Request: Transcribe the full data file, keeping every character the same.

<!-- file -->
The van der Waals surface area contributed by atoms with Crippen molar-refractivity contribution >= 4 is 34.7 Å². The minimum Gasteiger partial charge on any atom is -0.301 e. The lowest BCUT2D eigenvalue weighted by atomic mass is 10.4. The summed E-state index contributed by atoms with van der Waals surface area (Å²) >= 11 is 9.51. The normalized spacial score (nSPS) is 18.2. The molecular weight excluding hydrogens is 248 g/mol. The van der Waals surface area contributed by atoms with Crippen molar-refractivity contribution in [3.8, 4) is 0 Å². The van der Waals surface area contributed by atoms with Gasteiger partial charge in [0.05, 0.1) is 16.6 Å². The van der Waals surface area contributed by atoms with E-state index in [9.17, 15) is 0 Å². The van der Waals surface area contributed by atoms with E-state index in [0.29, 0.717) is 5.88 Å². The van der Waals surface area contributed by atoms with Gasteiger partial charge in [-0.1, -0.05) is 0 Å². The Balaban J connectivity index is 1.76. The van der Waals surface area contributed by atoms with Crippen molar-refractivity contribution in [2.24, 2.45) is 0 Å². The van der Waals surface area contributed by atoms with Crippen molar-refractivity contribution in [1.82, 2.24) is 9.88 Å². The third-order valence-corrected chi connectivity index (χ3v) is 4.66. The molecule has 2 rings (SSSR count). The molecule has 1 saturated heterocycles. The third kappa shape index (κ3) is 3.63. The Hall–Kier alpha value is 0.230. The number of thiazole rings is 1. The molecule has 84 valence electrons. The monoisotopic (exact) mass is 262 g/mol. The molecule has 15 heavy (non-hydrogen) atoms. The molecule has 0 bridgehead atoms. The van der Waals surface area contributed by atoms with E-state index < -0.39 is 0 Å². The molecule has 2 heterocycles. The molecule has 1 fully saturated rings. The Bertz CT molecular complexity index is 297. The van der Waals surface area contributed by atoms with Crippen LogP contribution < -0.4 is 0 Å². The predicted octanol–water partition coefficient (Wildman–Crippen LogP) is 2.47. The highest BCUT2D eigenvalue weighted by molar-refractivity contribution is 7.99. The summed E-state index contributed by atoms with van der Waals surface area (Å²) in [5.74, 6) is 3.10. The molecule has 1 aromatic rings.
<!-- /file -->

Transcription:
The van der Waals surface area contributed by atoms with Crippen molar-refractivity contribution >= 4 is 34.7 Å². The minimum Gasteiger partial charge on any atom is -0.301 e. The lowest BCUT2D eigenvalue weighted by atomic mass is 10.4. The summed E-state index contributed by atoms with van der Waals surface area (Å²) >= 11 is 9.51. The normalized spacial score (nSPS) is 18.2. The molecular weight excluding hydrogens is 248 g/mol. The van der Waals surface area contributed by atoms with Crippen molar-refractivity contribution in [3.8, 4) is 0 Å². The van der Waals surface area contributed by atoms with Gasteiger partial charge in [0.05, 0.1) is 16.6 Å². The van der Waals surface area contributed by atoms with E-state index in [9.17, 15) is 0 Å². The van der Waals surface area contributed by atoms with E-state index in [0.29, 0.717) is 5.88 Å². The van der Waals surface area contributed by atoms with Gasteiger partial charge in [-0.1, -0.05) is 0 Å². The Balaban J connectivity index is 1.76. The van der Waals surface area contributed by atoms with Crippen molar-refractivity contribution in [2.24, 2.45) is 0 Å². The van der Waals surface area contributed by atoms with Crippen molar-refractivity contribution in [1.82, 2.24) is 9.88 Å². The third-order valence-corrected chi connectivity index (χ3v) is 4.66. The molecule has 2 rings (SSSR count). The molecule has 1 saturated heterocycles. The third kappa shape index (κ3) is 3.63. The Hall–Kier alpha value is 0.230. The number of thiazole rings is 1. The molecule has 84 valence electrons. The monoisotopic (exact) mass is 262 g/mol. The molecule has 15 heavy (non-hydrogen) atoms. The molecule has 0 bridgehead atoms. The van der Waals surface area contributed by atoms with E-state index < -0.39 is 0 Å². The molecule has 2 heterocycles. The molecule has 1 fully saturated rings. The Bertz CT molecular complexity index is 297. The van der Waals surface area contributed by atoms with Crippen LogP contribution < -0.4 is 0 Å². The predicted octanol–water partition coefficient (Wildman–Crippen LogP) is 2.47. The highest BCUT2D eigenvalue weighted by molar-refractivity contribution is 7.99. The summed E-state index contributed by atoms with van der Waals surface area (Å²) in [5.74, 6) is 3.10. The molecule has 1 aromatic rings.